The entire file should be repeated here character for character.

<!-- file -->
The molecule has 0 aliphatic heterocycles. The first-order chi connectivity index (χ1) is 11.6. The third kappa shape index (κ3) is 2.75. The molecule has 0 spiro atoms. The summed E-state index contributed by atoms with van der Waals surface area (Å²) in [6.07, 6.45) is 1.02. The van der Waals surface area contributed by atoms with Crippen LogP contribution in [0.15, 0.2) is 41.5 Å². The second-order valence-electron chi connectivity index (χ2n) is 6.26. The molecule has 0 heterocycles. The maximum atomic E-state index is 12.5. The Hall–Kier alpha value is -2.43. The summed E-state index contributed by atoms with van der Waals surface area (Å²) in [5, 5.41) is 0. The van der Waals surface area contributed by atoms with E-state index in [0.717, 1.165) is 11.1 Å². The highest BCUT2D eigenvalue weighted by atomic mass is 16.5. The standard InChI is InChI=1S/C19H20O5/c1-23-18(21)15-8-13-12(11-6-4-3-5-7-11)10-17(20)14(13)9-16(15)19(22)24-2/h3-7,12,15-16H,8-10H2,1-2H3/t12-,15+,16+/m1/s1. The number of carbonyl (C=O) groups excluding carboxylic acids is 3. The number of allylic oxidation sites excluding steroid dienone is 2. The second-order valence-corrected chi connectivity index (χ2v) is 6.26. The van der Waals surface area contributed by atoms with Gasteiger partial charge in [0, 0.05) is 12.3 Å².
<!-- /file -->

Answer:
The molecule has 0 aliphatic heterocycles. The first-order chi connectivity index (χ1) is 11.6. The third kappa shape index (κ3) is 2.75. The molecule has 0 spiro atoms. The summed E-state index contributed by atoms with van der Waals surface area (Å²) in [6.07, 6.45) is 1.02. The van der Waals surface area contributed by atoms with Crippen LogP contribution in [0.15, 0.2) is 41.5 Å². The second-order valence-electron chi connectivity index (χ2n) is 6.26. The molecule has 0 heterocycles. The maximum atomic E-state index is 12.5. The Hall–Kier alpha value is -2.43. The summed E-state index contributed by atoms with van der Waals surface area (Å²) in [5, 5.41) is 0. The van der Waals surface area contributed by atoms with E-state index in [0.717, 1.165) is 11.1 Å². The highest BCUT2D eigenvalue weighted by atomic mass is 16.5. The standard InChI is InChI=1S/C19H20O5/c1-23-18(21)15-8-13-12(11-6-4-3-5-7-11)10-17(20)14(13)9-16(15)19(22)24-2/h3-7,12,15-16H,8-10H2,1-2H3/t12-,15+,16+/m1/s1. The number of carbonyl (C=O) groups excluding carboxylic acids is 3. The number of allylic oxidation sites excluding steroid dienone is 2. The second-order valence-corrected chi connectivity index (χ2v) is 6.26. The van der Waals surface area contributed by atoms with Gasteiger partial charge in [0, 0.05) is 12.3 Å².